Sometimes one may want to checkout a past revision, or in simpler terms a change that was made in the past in a certain commit to experiment with the change. Checking out the commit (not the branch) might be it.

Let’s dive right in!

How to checkout a commit to use a passed revision/change

It’s good to think of a branch as a “snapshot” of the current main/master(depends on what you name your master branch) with parallel changes that would later be merged into master/main branch. Branches point to these changes with the latest commits for any activity on the branch.

A commit is identified by a commit hash that references the changes made in that commit activity.

1. Checking out a branch

Checking out a branch makes git super useful. Say you are working on a new feature, let’s call it “adding dark theme”. A usual action would be:

  1. sync your master/main, by doing git pull to pull in and sync the current changes(assuming the repository has a remove hosted on Github or any other platform)
  2. Checkout(create) your feature branch, by running git checkout -b feat-add-dark-theme
  3. Once switched to the new branch, begin hacking while committing changes on this feat-add-dark-theme,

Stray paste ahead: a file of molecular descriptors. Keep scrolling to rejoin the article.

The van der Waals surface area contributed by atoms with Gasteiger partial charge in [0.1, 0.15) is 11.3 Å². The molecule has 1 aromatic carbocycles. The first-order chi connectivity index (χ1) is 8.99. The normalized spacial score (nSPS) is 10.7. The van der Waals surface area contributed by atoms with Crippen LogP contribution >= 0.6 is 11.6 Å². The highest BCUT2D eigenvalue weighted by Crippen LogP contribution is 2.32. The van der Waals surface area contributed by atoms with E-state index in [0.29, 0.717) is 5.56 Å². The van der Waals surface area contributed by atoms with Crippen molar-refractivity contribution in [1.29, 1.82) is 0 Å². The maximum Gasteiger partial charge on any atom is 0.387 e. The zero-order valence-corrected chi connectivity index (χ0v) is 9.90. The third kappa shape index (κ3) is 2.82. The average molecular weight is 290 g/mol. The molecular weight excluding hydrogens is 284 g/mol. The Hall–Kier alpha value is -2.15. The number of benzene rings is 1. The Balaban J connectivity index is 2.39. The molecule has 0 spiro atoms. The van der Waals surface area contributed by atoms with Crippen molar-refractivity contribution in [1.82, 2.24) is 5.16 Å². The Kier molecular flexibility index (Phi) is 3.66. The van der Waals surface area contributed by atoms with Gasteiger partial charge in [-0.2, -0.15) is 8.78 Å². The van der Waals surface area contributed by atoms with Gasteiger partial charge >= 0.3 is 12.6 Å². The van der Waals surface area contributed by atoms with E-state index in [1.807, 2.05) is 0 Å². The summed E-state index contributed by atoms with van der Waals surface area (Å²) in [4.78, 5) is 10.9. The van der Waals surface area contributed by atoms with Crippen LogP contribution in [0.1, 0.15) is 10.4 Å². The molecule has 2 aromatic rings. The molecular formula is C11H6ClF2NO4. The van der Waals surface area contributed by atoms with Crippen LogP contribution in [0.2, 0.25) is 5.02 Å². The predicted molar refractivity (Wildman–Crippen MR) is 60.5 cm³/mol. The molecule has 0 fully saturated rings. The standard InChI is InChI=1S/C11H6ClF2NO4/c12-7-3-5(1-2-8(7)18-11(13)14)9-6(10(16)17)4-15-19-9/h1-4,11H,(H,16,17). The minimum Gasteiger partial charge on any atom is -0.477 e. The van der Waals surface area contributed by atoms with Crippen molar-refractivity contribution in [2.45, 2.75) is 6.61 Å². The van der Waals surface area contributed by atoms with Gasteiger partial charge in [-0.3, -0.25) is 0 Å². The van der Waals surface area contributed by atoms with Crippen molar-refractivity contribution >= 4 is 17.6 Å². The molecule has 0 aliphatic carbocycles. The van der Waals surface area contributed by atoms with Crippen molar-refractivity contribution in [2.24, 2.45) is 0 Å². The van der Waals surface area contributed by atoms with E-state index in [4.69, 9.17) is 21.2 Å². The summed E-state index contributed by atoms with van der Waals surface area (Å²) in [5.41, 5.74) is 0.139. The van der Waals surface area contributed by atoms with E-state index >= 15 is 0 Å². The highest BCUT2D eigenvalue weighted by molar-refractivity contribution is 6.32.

4. Once done, push changes to the remote and create a Pull Request

A pull request, is analogous to, “here are some changes I made working on issue-x, mind having a look?”, then afterward, the repo owner and the maintainers would do the needful to incorporate the changes or request changes and provide meaningful changes.

2. Checking out a commit

Checking out a commit has no real benefit except using certain changes down the commit history based on a commit hash, each commit has a unique commit has that points to changes made at that commit activity along the commit activities made in the past on that branch.

Things to note:

  • checking out a commit leave your repository in Detached HEAD state, all changes made are not linked to any branch and can be lost
  • Changes do not belong to any branch, checking out to a different branch discards all the changes made while at that checked out commit/revision

To checkout a commit/passed revision:

git checkout <commit-hash>

Each commit has an associated commit hash that’s unique to that commit, if using git with Github, such commit can be seen with the commit message for a given commit:

a code snippet screenshot

Checking out the past revision would be:

git checkout 28f7efe54d287ea888a3a157aa87529f2c8651ba

The result of this would be a “detached” temporary, won’t call it a branch, git switches to changes at that commit hash.


Checking out a commit/ past revision can be a great way to experiment with a past revision/commit.

However, checking out a commit does not provide any other benefit. It’s good also to have a backup of the repository and be sure that checking out a commit/revision is what one wants to achieve.